Collaborative Campaign brings together Researchers from Columbia University and the Humanities Institute
Over the course of the last three months, The New York Botanical Garden’s Humanities Institute and the Center for Science & Society at Columbia University have opened the front in a collaborative campaign for renewed dialogue about conservation, climate change, and the numerous other challenges that face the protection of biodiversity and the environment in the 21st Century.
On March 9, the Garden hosted three renowned speakers and a record number of attendees in the Ross Lecture Hall for the Fourth Annual Humanities Symposium, Threshold: Biodiversity, Climate, and Humanity at a Crossroads. Professor Shahid Naeem of the Earth Institute at Columbia University set the stage with a vivid and sobering description of the many problems that amateur conservationists as well as professionals face in the age of “The Sixth Extinction.” Professor Ursula Heise of the Department of English at UCLA and Professor John Nagle of the Law School at Notre Dame then followed with various challenges and solutions—Professor Heise with a plea for new narratives about extinction and biodiversity and Professor Nagle for a renewed look at previous models of protecting biodiversity, such as the 1973 Endangered Species Act.
Together with the questions raised by the audience, the contributions of Naeem, Heise, and Nagle made for a lively and stimulating discussion, an outcome that Sahar Hosseini, a Mellon Fellow in NYBG’s Humanities Institute, attributes to the way that the symposium “managed to bring to the table people from three different disciplines of the humanities, the sciences, and law.”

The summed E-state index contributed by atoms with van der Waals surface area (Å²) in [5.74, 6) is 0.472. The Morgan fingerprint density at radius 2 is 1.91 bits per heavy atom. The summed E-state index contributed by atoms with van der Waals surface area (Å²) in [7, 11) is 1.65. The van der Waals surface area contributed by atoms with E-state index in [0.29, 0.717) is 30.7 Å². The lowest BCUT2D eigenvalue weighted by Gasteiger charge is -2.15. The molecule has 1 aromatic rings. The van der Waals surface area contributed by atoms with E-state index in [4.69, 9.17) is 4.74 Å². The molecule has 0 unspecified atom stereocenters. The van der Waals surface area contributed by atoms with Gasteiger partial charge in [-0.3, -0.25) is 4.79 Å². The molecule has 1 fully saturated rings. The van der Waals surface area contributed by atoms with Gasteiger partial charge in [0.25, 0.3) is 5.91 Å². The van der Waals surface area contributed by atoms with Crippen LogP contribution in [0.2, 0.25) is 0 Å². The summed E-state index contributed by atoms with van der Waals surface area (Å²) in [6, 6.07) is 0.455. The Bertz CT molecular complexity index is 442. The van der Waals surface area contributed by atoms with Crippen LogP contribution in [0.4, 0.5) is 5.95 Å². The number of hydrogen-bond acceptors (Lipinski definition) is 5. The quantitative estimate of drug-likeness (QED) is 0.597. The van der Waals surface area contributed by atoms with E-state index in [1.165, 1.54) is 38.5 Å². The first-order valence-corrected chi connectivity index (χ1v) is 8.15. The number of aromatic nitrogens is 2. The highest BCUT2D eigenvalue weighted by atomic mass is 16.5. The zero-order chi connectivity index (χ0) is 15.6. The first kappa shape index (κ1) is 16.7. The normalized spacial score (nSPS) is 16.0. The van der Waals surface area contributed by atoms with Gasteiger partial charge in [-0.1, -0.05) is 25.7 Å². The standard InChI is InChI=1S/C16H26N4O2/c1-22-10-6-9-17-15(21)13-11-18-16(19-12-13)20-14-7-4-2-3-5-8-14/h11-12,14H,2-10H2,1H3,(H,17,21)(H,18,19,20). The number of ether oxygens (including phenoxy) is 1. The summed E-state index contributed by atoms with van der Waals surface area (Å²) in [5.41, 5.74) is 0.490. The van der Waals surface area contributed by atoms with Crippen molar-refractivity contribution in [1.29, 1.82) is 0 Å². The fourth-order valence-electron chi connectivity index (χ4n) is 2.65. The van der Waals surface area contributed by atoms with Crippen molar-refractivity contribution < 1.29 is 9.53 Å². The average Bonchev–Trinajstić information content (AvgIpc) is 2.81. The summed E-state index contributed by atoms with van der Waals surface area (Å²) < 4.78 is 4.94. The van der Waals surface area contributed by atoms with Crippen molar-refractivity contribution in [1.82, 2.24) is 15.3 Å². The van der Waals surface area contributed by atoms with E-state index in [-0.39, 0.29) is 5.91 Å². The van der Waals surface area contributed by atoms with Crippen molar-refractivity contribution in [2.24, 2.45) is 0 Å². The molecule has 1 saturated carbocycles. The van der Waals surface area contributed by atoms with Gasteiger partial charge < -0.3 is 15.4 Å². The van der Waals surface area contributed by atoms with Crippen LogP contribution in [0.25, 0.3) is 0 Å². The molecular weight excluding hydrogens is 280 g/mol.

The same spirit of interdisciplinarity guided the shared workshop that was held in the weeks that followed the Threshold symposium, on April 24–25, 2017. Born of a collaboration between the Centre for Research in the Arts, Social Sciences and Humanities at the University of Cambridge (UK) as well as Columbia University’s Center for Science & Society and NYBG’s Humanities Institute, the event brought together a range of scholars from around the world under the banner of “Biodiversity and its Histories.”
For two days in April, experts in biology, geology, geography, anthropology, and environmental history met and discussed a wealth of topics in the field of conservation, from the history of urban wildlife in the United States to the politics of parrot conservation in the Caribbean. The first day, held on campus at Columbia University, also included a tour of the biodiversity of Central Park, and the second, held at NYBG, featured a lunch at the Pine Tree Café and a guided walk through the Native Plant Garden. The workshop concluded with an open conversation about how to better understand, value, and foster biodiversity in the present as well as the historical past.
As they move forward, the Humanities Institute at The New York Botanical Garden and the Center for Science & Society at Columbia University hope to continue their collaboration and find new ways of fostering dialogue about some of the most pressing problems that we face as conservationists, citizens, and inhabitants of the world today.